My question is this: does completing the job outweigh, or get in the way of, aeronautical decision-making? Yes, I know it’s a complicated question. I have not forgotten what it’s like to spend hours staring at a radar screen and pacing from the weather window to the computer screen, asking myself: If I were to get a flight request right now, what would I say?

The go/no-go question is complicated by the type of flight we have to accomplish, the time of day, the aircraft we are using, and the crew we have for the flight — and the weather we will be flying in. One of the biggest bets every pilot in command makes upon liftoff is this: I believe I can fly and land this aircraft safely in the weather I am experiencing now and the weather as forecast.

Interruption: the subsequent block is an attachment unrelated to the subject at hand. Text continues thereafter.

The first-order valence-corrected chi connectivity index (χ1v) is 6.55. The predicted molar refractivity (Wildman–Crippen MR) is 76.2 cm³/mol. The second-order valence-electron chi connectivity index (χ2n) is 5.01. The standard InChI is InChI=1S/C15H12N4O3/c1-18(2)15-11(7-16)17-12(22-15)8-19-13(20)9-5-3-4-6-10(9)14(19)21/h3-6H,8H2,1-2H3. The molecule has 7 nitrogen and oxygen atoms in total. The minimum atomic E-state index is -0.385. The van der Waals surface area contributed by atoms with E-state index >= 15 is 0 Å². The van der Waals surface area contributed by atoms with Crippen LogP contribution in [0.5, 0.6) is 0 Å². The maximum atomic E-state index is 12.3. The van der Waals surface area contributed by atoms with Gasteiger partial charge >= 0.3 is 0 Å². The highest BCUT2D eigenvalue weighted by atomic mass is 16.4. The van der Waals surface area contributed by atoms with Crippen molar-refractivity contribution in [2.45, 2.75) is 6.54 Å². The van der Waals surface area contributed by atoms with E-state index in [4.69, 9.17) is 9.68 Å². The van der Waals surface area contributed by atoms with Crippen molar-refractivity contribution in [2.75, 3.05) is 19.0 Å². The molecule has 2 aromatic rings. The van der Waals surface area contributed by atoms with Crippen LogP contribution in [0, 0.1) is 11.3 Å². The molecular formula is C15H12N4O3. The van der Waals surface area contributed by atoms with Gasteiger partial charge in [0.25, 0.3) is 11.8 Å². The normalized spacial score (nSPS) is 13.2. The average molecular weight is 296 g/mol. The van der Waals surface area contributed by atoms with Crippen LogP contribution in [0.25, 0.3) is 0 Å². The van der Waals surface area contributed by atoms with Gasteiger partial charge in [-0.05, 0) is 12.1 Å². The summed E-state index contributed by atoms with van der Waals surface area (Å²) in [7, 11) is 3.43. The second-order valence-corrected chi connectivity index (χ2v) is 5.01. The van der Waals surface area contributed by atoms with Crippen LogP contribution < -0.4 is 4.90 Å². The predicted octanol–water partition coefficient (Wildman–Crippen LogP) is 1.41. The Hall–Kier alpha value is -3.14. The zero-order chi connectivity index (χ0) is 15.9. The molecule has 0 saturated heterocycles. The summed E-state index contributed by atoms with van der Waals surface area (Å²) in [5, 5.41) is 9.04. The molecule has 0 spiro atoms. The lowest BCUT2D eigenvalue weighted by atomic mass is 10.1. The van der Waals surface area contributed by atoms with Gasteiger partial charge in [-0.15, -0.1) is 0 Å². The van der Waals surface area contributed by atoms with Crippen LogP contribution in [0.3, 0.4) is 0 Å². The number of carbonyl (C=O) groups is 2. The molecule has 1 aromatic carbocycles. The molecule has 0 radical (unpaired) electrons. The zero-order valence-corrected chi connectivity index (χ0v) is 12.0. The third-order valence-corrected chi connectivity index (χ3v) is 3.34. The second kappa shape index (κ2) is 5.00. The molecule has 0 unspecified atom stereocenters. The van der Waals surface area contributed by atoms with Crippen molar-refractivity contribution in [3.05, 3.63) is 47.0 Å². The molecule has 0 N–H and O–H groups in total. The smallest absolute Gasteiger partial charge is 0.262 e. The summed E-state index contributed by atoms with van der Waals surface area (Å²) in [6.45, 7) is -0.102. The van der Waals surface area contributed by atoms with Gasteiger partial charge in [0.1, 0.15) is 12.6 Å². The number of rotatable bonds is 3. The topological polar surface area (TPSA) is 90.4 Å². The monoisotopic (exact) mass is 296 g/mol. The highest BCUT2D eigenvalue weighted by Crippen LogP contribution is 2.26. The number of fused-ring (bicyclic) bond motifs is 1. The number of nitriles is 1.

But what are the no-go weather conditions? In the United States, our regulator, the FAA, has something to say on this matter.

In the November/December 2017 FAA Safety Briefing magazine, a chart on page 2 defines visual flight rules (VFR) conditions as a ceiling equal to or greater than 3,000 feet and visibility equal to or greater than 5 miles. Marginal VFR is a 1,000- foot ceiling up to 3,000 feet and visibility from 3 miles up to 5 miles. The Aviation Weather Center of the National Oceanic and Atmospheric Administration (NOAA) uses the same definitions (see table 1).

However, another government source gives a different set of requirements — and these requirements are regulatory. 14 CFR 91.155, Basic VFR Weather Minimums, states that a helicopter may operate in weather clear of clouds and with a half-mile visibility during the day in Class G airspace. At night, the requirements are weather clear of clouds and 1-mile visibility in Class G airspace.

These requirements seem to be linked to 14 CFR 170.3, Definitions, in which VFR is defined as “rules that govern the procedures for conducting flight under visual conditions. The term ‘VFR’ is also used in the United States to indicate weather conditions that are equal to or greater than minimum VFR requirements.”